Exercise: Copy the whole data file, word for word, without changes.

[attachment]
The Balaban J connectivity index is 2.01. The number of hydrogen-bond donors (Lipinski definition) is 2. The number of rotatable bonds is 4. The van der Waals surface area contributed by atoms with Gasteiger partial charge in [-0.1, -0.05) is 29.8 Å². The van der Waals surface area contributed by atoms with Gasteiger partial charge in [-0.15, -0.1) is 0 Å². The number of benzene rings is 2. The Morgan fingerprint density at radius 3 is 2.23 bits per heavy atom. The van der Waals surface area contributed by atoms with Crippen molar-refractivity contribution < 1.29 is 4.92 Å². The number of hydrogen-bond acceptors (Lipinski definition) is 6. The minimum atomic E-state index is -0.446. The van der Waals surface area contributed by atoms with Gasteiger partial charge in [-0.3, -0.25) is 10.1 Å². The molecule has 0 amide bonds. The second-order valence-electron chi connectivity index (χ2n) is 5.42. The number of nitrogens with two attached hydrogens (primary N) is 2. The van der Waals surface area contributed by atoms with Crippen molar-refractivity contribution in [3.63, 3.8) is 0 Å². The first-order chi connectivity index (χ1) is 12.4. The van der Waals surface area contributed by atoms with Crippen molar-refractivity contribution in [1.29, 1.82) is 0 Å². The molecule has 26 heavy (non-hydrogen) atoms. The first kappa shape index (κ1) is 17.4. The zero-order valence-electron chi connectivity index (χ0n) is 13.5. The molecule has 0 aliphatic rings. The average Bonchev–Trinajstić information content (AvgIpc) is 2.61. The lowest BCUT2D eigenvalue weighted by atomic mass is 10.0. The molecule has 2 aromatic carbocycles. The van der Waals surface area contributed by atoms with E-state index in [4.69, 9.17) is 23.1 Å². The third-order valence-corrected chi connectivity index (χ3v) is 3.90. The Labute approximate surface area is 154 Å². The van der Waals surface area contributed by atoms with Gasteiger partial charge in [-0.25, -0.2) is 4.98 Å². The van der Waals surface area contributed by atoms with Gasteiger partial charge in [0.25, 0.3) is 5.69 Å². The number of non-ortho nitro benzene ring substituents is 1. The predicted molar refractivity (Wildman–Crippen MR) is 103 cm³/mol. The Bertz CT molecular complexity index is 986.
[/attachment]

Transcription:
The Balaban J connectivity index is 2.01. The number of hydrogen-bond donors (Lipinski definition) is 2. The number of rotatable bonds is 4. The van der Waals surface area contributed by atoms with Gasteiger partial charge in [-0.1, -0.05) is 29.8 Å². The van der Waals surface area contributed by atoms with Gasteiger partial charge in [-0.15, -0.1) is 0 Å². The number of benzene rings is 2. The Morgan fingerprint density at radius 3 is 2.23 bits per heavy atom. The van der Waals surface area contributed by atoms with Crippen molar-refractivity contribution < 1.29 is 4.92 Å². The number of hydrogen-bond acceptors (Lipinski definition) is 6. The minimum atomic E-state index is -0.446. The van der Waals surface area contributed by atoms with Gasteiger partial charge in [-0.3, -0.25) is 10.1 Å². The molecule has 0 amide bonds. The second-order valence-electron chi connectivity index (χ2n) is 5.42. The number of nitrogens with two attached hydrogens (primary N) is 2. The van der Waals surface area contributed by atoms with Crippen molar-refractivity contribution in [3.63, 3.8) is 0 Å². The first-order chi connectivity index (χ1) is 12.4. The van der Waals surface area contributed by atoms with Crippen molar-refractivity contribution in [1.29, 1.82) is 0 Å². The molecule has 26 heavy (non-hydrogen) atoms. The first kappa shape index (κ1) is 17.4. The zero-order valence-electron chi connectivity index (χ0n) is 13.5. The molecule has 0 aliphatic rings. The average Bonchev–Trinajstić information content (AvgIpc) is 2.61. The lowest BCUT2D eigenvalue weighted by atomic mass is 10.0. The molecule has 2 aromatic carbocycles. The van der Waals surface area contributed by atoms with E-state index in [4.69, 9.17) is 23.1 Å². The third-order valence-corrected chi connectivity index (χ3v) is 3.90. The Labute approximate surface area is 154 Å². The van der Waals surface area contributed by atoms with Gasteiger partial charge in [-0.25, -0.2) is 4.98 Å². The van der Waals surface area contributed by atoms with Gasteiger partial charge in [0.25, 0.3) is 5.69 Å². The number of non-ortho nitro benzene ring substituents is 1. The predicted molar refractivity (Wildman–Crippen MR) is 103 cm³/mol. The Bertz CT molecular complexity index is 986.